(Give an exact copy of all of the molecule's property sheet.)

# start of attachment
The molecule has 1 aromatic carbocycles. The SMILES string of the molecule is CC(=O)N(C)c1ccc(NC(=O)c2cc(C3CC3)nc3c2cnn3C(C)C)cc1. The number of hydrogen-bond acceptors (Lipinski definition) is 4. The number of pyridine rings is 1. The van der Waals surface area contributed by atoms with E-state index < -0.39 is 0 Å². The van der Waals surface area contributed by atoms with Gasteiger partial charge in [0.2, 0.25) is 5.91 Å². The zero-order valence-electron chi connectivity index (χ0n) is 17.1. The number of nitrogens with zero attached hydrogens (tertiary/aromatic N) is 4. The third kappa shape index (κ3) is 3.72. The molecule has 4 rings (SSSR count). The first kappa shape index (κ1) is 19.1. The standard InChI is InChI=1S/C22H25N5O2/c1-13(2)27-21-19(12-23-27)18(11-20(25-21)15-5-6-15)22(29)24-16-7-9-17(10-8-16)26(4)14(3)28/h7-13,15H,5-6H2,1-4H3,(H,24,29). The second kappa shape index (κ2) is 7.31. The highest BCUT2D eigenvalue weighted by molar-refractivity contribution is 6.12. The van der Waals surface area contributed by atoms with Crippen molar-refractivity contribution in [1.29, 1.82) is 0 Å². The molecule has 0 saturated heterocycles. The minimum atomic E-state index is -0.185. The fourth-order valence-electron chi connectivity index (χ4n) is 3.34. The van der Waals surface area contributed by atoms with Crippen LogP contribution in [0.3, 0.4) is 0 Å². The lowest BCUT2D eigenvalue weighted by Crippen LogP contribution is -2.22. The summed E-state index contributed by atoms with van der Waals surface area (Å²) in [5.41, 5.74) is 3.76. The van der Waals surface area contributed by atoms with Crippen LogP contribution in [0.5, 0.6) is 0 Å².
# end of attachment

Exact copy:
The molecule has 1 aromatic carbocycles. The SMILES string of the molecule is CC(=O)N(C)c1ccc(NC(=O)c2cc(C3CC3)nc3c2cnn3C(C)C)cc1. The number of hydrogen-bond acceptors (Lipinski definition) is 4. The number of pyridine rings is 1. The van der Waals surface area contributed by atoms with E-state index < -0.39 is 0 Å². The van der Waals surface area contributed by atoms with Gasteiger partial charge in [0.2, 0.25) is 5.91 Å². The zero-order valence-electron chi connectivity index (χ0n) is 17.1. The number of nitrogens with zero attached hydrogens (tertiary/aromatic N) is 4. The third kappa shape index (κ3) is 3.72. The molecule has 4 rings (SSSR count). The first kappa shape index (κ1) is 19.1. The standard InChI is InChI=1S/C22H25N5O2/c1-13(2)27-21-19(12-23-27)18(11-20(25-21)15-5-6-15)22(29)24-16-7-9-17(10-8-16)26(4)14(3)28/h7-13,15H,5-6H2,1-4H3,(H,24,29). The second kappa shape index (κ2) is 7.31. The highest BCUT2D eigenvalue weighted by molar-refractivity contribution is 6.12. The van der Waals surface area contributed by atoms with Crippen molar-refractivity contribution in [1.29, 1.82) is 0 Å². The molecule has 0 saturated heterocycles. The minimum atomic E-state index is -0.185. The fourth-order valence-electron chi connectivity index (χ4n) is 3.34. The van der Waals surface area contributed by atoms with Crippen LogP contribution in [0.3, 0.4) is 0 Å². The lowest BCUT2D eigenvalue weighted by Crippen LogP contribution is -2.22. The summed E-state index contributed by atoms with van der Waals surface area (Å²) in [5.41, 5.74) is 3.76. The van der Waals surface area contributed by atoms with Crippen LogP contribution in [0.5, 0.6) is 0 Å².